Monday, June 23, 2008

Tiny Church Media Budget

If you're a small church looking to make an investment into technology to help with handling media, song presentation, and some form of PowerPoint, you may be wondering which way to go. After all, you have been through the using the old cantankerous PC that someone donated and you're tired of the clumsiness and technology hiccups that occurs, yet you feel that unless you have a big budget, you can't have something of high quality.

Not true!

There are some very cost effective solutions for your church to put some quality in what you do without requiring a technological genius running the equivalent of a Houston space operation center.

Your foundational media needs will typically comprise four areas:

Lyric presentation
Music/audio playback
DVD play
Speaker slides

For a church starting out, one of the best options to address these four foundational areas is a MacBook notebook computer with the iWork suite ($79). That's it. You can even get by with the basic MacBook for $1099 US and do all these things fairly well. 

Now, could you do this with a PC? Yes. But you would have to purchase additional software and perhaps go with additional options that in the end, may end up being a hodge-podge of software and hardware that can work, but probably won't work as smoothly as you would like it to in the end. And probably only save you a couple of dollars up front in trade for a lot of headaches in the end.

So let's talk about this solution. 

While many churches start out with PowerPoint for lyric presentation, you can use Keynote (Apple's equivalent to PowerPoint) that comes with the iWork suite. One advantage of Keynote is that the Hollywood quality transitions are very smooth so you can gently fade from one slide to the next. Keynote can also easily use nested slides so that when arranging a song list, you only have to move the first slide and all the other slides of the song come with it.

There is also an open source, free lyric presentation called OpenSong, which gives you not only lyric presentation, but also the ability to download lyrics from CCLI, and can print out guitar chords, etc. OpenSong runs on Macs as well as PC's. I don't know if OpenSong can handle video and I didn't find it intuitive but you might find it useful.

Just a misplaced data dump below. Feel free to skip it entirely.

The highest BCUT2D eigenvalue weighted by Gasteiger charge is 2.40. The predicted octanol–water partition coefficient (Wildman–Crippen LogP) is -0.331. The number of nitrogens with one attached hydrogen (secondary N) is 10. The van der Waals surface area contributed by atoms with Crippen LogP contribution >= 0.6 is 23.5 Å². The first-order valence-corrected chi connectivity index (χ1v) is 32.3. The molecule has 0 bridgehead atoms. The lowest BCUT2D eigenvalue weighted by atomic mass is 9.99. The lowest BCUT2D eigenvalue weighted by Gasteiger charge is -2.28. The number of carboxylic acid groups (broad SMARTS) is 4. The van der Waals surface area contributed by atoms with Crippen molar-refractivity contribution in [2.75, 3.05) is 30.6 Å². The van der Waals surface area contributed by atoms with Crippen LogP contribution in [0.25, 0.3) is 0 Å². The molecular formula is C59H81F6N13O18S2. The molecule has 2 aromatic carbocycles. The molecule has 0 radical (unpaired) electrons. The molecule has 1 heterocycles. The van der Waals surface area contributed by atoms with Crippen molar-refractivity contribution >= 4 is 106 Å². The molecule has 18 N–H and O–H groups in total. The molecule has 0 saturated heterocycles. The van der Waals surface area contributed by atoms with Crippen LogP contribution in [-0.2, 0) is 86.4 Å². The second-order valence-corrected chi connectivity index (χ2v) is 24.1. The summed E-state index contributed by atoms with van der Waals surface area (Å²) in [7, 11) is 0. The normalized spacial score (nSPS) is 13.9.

After either of these two solutions, I would jump to ProPresenter by Renewed Vision. One cool thing with ProPresenter is that you can take an audio track and match the words to the audio track so people can sing along. You can assign backgrounds as well so all the user has to do is press the play button and you get a full visual/audio presentation that can rival larger churches (if done right).

For audio and music playback, you have iTunes and QuickTime on a Mac which are amongst the easiest to use. I've used Windows Media Player on a PC and just found it to be messy and sometimes couldn't get it to do what I wanted it to do. With a $29 QuickTime Pro license, you can import and convert many types of media, both video and audio. I use Handbrake to rip a chapter from a DVD and then use QuickTime to crop the video to exactly what I want. Then I can drop the movie file on a Keynote or ProPresenter slide and you can smoothly launch it.

DVD playback is excellent on a Mac. It comes with high quality DVD player software that allows you to quickly sort through chapters. It handles playback gracefully, especially when connecting to an external projector. Most PC's come with a low-end, generic DVD player from a company that paid to have their software come pre-installed. Apple designed their DVD player to be an integrated component of the overall system and to provide a high quality user experience that has an intuitive controller, not some hokey looking interface that was designed by an offshore electronics company.

For speaker slides, I prefer Keynote. Again, smooth transitions for one. But even more importantly, Keynote discourages putting tons of text on a slide, which inexperienced presenters so love to do. Keynote is designed by people who understand visuals and presentations wasn't designed for engineering presentations as PowerPoint was originally. Keynote seems to want you to do things in a classy way whereas PowerPoint allows you to be as garish as you want.

Okay, so here is your tab:
MacBook - $1099
Video Adapter - $19 (for projector connectivity)
Apple remote - $19 (for Keynote and also Front Row media software_
iWork - $79

Total - $1,216 retail price.

Not bad for a media station that can run the top media software when you're ready as well as provide you with some additional tools that I'll cover in a another post that can really assist with your church's media needs.

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